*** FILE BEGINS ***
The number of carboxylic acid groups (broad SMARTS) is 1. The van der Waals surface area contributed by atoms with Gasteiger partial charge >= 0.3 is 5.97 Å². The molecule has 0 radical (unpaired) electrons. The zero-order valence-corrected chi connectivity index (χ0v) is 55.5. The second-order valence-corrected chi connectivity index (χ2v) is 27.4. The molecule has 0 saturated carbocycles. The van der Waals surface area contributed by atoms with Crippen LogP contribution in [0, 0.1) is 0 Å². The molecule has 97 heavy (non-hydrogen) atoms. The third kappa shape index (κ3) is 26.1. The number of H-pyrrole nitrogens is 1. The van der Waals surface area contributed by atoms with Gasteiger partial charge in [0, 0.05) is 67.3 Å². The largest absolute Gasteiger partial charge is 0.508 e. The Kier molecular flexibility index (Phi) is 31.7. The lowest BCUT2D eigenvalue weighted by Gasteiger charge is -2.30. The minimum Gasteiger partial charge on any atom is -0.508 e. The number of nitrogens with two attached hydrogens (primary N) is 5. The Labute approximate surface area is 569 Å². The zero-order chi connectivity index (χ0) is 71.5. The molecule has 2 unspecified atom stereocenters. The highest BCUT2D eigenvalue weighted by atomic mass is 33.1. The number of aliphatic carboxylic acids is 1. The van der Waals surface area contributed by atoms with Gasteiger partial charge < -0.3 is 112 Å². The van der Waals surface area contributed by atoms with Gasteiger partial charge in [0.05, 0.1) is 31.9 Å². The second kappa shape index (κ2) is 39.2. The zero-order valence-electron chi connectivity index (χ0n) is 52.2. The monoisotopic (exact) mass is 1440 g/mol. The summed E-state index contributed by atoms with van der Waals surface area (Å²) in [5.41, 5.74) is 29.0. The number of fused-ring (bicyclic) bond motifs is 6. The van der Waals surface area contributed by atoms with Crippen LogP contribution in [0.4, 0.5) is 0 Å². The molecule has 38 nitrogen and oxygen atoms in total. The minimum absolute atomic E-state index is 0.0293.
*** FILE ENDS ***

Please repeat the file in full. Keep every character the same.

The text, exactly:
The number of carboxylic acid groups (broad SMARTS) is 1. The van der Waals surface area contributed by atoms with Gasteiger partial charge >= 0.3 is 5.97 Å². The molecule has 0 radical (unpaired) electrons. The zero-order valence-corrected chi connectivity index (χ0v) is 55.5. The second-order valence-corrected chi connectivity index (χ2v) is 27.4. The molecule has 0 saturated carbocycles. The van der Waals surface area contributed by atoms with Crippen LogP contribution in [0, 0.1) is 0 Å². The molecule has 97 heavy (non-hydrogen) atoms. The third kappa shape index (κ3) is 26.1. The number of H-pyrrole nitrogens is 1. The van der Waals surface area contributed by atoms with Gasteiger partial charge in [0, 0.05) is 67.3 Å². The largest absolute Gasteiger partial charge is 0.508 e. The Kier molecular flexibility index (Phi) is 31.7. The lowest BCUT2D eigenvalue weighted by Gasteiger charge is -2.30. The minimum Gasteiger partial charge on any atom is -0.508 e. The number of nitrogens with two attached hydrogens (primary N) is 5. The Labute approximate surface area is 569 Å². The zero-order chi connectivity index (χ0) is 71.5. The molecule has 2 unspecified atom stereocenters. The highest BCUT2D eigenvalue weighted by atomic mass is 33.1. The number of aliphatic carboxylic acids is 1. The van der Waals surface area contributed by atoms with Gasteiger partial charge < -0.3 is 112 Å². The van der Waals surface area contributed by atoms with Gasteiger partial charge in [0.05, 0.1) is 31.9 Å². The second kappa shape index (κ2) is 39.2. The zero-order valence-electron chi connectivity index (χ0n) is 52.2. The monoisotopic (exact) mass is 1440 g/mol. The summed E-state index contributed by atoms with van der Waals surface area (Å²) in [5.41, 5.74) is 29.0. The number of fused-ring (bicyclic) bond motifs is 6. The van der Waals surface area contributed by atoms with Crippen LogP contribution in [0.4, 0.5) is 0 Å². The molecule has 38 nitrogen and oxygen atoms in total. The minimum absolute atomic E-state index is 0.0293.